nytheatre.com review by Chris Harcum
December 6, 2008
The Brooklyn Playwrights Collective presents two evenings of short works inspired by Anton Chekhov. This is the third installment in an annual series of new short works influenced by the Collective's favorite playwrights in alphabetical order. Previous years focused on Antonin Artaud and Bertolt Brecht. After attending the first night, "If Chekhov Were in America," I recommend hopping on this ride as they cruise to the letter Z.
This five-pack of plays presents a spectrum of comedy and drama. Occasionally, there is a foot firmly planted in both. The pieces feel as modern as this afternoon but simultaneously have echoes from the turn of the last century. A couple of the plays make it seem as though Chekhov has come in a time machine, while others have their own voices fueled by the themes of the source material. The simple design aesthetic for the pieces keeps the night's focus on the acting and writing. I suspect this comes from the work being developed by this organization in biweekly workshops. The enthusiasm and support from the audience was palpable throughout the night. Could that also be attributed to their ongoing work?
Phillip Kaplan's The Bear 2.0 is first on the bill. With deft direction by Julia Goldstein, this situation comedy brings together a young man and women (played with charm by Sean Conroy and Rachel Fine) through fate and technology. While enjoyable, it also gives an idea of what Chekhov, a serf-turned-doctor as well as a dramatist, might have done if he lived in a world comprised of our technology. Biggest Break by Les Hunter overlaps complex relationships and themes. This piece combines the old and new with a few dashes of the angry-young-man films of the 1960s. There is a lot to this little play and, while good, it feels like a two-hour story compressed into 15 minutes. The result is one of great impact but also a bit of confusion, even though director Dan Winerman and the cast bring a lot of clarity and levels to the piece. A potentially great work is percolating here, one I hope gets developed. In Allan Lefcowitz's Philodendron, we see the dissolution of a 20-plus year relationship unfold with poignancy and humor. Betsy Sanders and David Lloyd Walters provide more depth and pathos than the fashionable cringe humor going around nowadays.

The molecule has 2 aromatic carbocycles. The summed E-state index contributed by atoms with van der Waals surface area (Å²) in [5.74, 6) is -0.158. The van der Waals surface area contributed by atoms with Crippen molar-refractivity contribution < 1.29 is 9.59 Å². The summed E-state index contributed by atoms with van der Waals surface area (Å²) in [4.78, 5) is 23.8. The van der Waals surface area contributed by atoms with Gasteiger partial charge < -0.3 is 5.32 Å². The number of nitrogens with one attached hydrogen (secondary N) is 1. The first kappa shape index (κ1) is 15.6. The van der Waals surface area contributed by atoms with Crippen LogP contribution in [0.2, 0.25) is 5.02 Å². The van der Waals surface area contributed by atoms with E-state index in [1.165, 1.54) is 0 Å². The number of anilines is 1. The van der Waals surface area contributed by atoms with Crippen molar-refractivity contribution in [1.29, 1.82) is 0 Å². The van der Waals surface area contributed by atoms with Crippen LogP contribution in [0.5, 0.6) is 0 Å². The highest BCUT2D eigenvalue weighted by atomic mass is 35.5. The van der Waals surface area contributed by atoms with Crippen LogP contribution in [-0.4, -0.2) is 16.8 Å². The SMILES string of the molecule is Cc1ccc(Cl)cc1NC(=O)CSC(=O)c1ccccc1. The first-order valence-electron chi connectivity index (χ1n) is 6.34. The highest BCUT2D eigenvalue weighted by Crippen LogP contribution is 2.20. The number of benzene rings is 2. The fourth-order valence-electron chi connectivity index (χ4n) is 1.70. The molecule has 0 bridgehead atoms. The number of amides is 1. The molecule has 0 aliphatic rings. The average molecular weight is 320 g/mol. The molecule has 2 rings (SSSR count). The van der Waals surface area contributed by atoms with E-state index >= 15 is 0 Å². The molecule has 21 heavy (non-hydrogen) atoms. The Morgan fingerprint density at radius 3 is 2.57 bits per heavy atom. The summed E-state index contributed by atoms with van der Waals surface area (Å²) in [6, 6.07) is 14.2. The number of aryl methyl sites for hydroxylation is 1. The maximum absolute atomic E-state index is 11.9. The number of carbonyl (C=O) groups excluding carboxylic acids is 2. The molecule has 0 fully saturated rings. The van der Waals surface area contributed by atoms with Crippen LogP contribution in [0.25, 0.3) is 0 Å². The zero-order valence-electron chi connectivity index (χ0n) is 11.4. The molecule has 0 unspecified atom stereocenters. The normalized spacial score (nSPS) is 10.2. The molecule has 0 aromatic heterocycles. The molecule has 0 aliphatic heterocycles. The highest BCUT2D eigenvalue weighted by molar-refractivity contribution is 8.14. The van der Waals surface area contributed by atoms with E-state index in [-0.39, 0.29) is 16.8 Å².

The second half of the evening gives us two "ripped from the headlines" comedies. Gone with the Masha by Jerry Polner is a farce about commerce, finance, and how close we all are to going off the deep end. Director Lexie Pregosin and an uninhibited cast knock the zaniness out of the park. Tom Miller's Fin de Circle ends the night with a generational comedy that uses the "one world ending, what the hell is next?" theme and interweaves family holiday stress with political and religious conflicts. The cast, under Cara Scarmack's direction, feels like a real family. I slumped a little in my seat while watching this, knowing Christmas is drawing nearer.
Sometimes theatre in enhanced by the real estate and this was one of them. The Williamsburg Art and Historical Center, originally built in 1867 as The Kings County Savings Bank building, made an excellent home for this evening of works inspired by the Russian who is considered to be the master of the short story as well as the father of modern drama. If only all drama inside banks were of this variety rather than the kind presented in today's news we would live in a happier world.
The light, wet snow that greeted audience at intermission and after the show added to the atmosphere. Accidental providence but also a strong case that Chekhov's work is best served in the colder months.
Confronting Chekhov is going on a mini-tour with stops at the Brecht Forum in Manhattan and Under Minerva in Park Slope. The combination of exposure to new work investigating a great writer by talented local artists and the convenience of having the event come close to you make it a winner. Clearly, the Brooklyn Playwrights Collective has a talented stable of writers who I commend for taking on Anton Chekhov without bogging things down in dreariness and despair. One of the company's slogans is "Support your local playwright." After seeing this evening of plays, I most certainly will.